By Marcelo Rochabrun and Sebastian Castaneda
LIMA (Reuters) -Peruvian President Pedro Castillo imposed a curfew in the capital, Lima, on Tuesday, banning people from leaving their homes in an attempt to curb protests against rising fuel and fertilizer costs that have spread throughout the country.
“The cabinet has agreed to declare a ban on the mobility of citizens from 2 a.m. through 11:59 p.m. of Tuesday April 5 to protect the fundamental rights of all people,” Castillo said in an address broadcast nationwide just before midnight.
On Monday, a wave of protests against rising fuel and fertilizer prices, triggered by Russia’s invasion of Ukraine, continued into their second week, while the government scrambled to bring prices down.
The protests represent a harsh reality for the embattled presidency of leftist Pedro Castillo, a peasant farmer and school teacher who won election last year with the overwhelming support of the rural poor.
But his support has quickly waned, even in rural regions, and hovers at about 25% nationwide. In his eight months in office, Castillo has survived two impeachment attempts and cycled through an unprecedented number of Cabinet members.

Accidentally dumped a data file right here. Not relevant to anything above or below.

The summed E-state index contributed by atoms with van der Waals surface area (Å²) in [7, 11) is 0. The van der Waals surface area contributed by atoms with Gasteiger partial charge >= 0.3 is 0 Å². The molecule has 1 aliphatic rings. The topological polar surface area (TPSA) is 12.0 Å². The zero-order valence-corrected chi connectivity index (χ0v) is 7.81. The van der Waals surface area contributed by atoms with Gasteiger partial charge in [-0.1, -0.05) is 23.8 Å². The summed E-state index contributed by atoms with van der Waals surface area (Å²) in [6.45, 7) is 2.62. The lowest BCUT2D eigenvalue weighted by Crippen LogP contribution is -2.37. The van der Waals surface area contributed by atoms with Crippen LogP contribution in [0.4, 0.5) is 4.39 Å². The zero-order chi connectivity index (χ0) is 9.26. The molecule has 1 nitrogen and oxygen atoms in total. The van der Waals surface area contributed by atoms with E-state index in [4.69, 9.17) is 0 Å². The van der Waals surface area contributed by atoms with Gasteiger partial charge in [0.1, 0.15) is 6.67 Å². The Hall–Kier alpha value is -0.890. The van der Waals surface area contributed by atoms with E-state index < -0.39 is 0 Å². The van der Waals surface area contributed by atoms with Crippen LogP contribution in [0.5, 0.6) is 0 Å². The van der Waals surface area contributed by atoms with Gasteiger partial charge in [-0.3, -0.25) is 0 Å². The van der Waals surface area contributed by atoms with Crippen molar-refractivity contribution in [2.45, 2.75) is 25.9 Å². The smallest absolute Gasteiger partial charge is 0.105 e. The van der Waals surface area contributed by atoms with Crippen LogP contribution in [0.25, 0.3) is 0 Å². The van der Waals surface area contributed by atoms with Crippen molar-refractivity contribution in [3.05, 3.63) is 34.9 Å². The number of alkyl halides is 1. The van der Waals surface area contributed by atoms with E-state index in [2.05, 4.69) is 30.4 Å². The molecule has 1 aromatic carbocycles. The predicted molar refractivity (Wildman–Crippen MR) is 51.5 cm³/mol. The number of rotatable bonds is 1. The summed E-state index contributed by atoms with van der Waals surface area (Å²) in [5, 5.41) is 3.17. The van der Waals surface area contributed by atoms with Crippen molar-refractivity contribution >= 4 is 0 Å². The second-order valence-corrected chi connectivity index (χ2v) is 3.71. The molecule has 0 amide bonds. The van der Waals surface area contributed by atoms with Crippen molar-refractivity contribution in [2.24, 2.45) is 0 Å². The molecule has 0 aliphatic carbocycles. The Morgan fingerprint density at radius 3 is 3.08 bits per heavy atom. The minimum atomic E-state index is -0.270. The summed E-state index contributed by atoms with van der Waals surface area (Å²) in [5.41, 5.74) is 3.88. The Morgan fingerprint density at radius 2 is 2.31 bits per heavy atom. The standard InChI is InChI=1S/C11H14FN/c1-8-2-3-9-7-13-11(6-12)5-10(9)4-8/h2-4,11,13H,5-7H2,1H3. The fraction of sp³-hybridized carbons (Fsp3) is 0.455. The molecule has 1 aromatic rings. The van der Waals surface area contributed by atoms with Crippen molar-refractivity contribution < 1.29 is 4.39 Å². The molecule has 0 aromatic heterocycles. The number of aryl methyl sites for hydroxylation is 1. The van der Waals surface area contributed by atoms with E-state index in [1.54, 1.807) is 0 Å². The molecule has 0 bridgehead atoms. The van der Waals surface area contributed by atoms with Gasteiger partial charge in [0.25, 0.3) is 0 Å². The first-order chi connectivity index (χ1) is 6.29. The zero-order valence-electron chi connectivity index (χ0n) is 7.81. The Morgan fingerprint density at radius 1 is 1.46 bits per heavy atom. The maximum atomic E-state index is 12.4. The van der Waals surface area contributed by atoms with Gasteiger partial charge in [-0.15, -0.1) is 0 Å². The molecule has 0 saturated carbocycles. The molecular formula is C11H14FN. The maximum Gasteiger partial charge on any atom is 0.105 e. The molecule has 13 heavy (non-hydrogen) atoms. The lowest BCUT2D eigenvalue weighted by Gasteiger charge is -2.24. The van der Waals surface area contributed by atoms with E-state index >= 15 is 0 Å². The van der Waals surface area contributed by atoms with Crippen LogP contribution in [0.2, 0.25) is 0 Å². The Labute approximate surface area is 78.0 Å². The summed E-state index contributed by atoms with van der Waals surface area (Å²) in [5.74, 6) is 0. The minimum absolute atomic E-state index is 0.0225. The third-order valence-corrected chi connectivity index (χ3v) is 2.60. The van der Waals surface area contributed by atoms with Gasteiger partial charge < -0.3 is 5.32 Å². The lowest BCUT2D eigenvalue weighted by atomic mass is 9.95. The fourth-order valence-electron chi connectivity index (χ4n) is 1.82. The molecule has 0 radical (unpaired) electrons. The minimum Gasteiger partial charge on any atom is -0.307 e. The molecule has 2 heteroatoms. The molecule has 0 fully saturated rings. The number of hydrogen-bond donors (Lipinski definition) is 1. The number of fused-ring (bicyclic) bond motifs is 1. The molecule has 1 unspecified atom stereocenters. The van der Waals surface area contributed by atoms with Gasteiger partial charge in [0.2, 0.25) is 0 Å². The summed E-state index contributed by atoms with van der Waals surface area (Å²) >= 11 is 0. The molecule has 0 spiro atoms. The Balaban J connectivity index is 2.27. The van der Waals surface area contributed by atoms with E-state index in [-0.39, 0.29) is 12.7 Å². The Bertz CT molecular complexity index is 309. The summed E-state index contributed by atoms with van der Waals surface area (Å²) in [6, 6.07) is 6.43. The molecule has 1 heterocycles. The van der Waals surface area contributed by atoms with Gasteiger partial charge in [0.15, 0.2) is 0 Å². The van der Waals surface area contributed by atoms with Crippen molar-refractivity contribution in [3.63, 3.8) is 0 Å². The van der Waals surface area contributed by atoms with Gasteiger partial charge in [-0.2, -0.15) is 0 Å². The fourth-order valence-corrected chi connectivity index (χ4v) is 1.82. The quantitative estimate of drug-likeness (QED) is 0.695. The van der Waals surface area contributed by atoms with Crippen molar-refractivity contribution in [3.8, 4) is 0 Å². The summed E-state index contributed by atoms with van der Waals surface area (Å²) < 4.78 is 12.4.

The protests have become increasingly violent and at least four people have been killed, the government said.
On Monday, protesters burned toll booths and clashed with police near the southern city of Ica.
“This strike isn’t happening just here, it’s all over Peru,” said one protester in Ica, who declined to be identified.
The turmoil erupted last week as farmers and truckers blocked some main highways to Lima, leading to a sudden surge in food prices.
The government responded over the weekend with a proposal to forego most taxes on fuel in an attempt to lower prices, while also raising the minimum wage by about 10% to 1,205 soles ($332) a month.
Peru has also issued an emergency declaration for its agricultural sector due to rising fertilizer prices triggered by Western sanctions on Russia, a major exporter of potash, ammonia, urea and other soil nutrients.
Like many countries, Peru was already battling high inflation before the war. In March, inflation hit a 26-year high, largely driven by rising fuel and food prices.
(Reporting by Sebastian Castaneda; Writing by Marcelo Rochabrun; editing by Richard Pullin, Robert Birsel)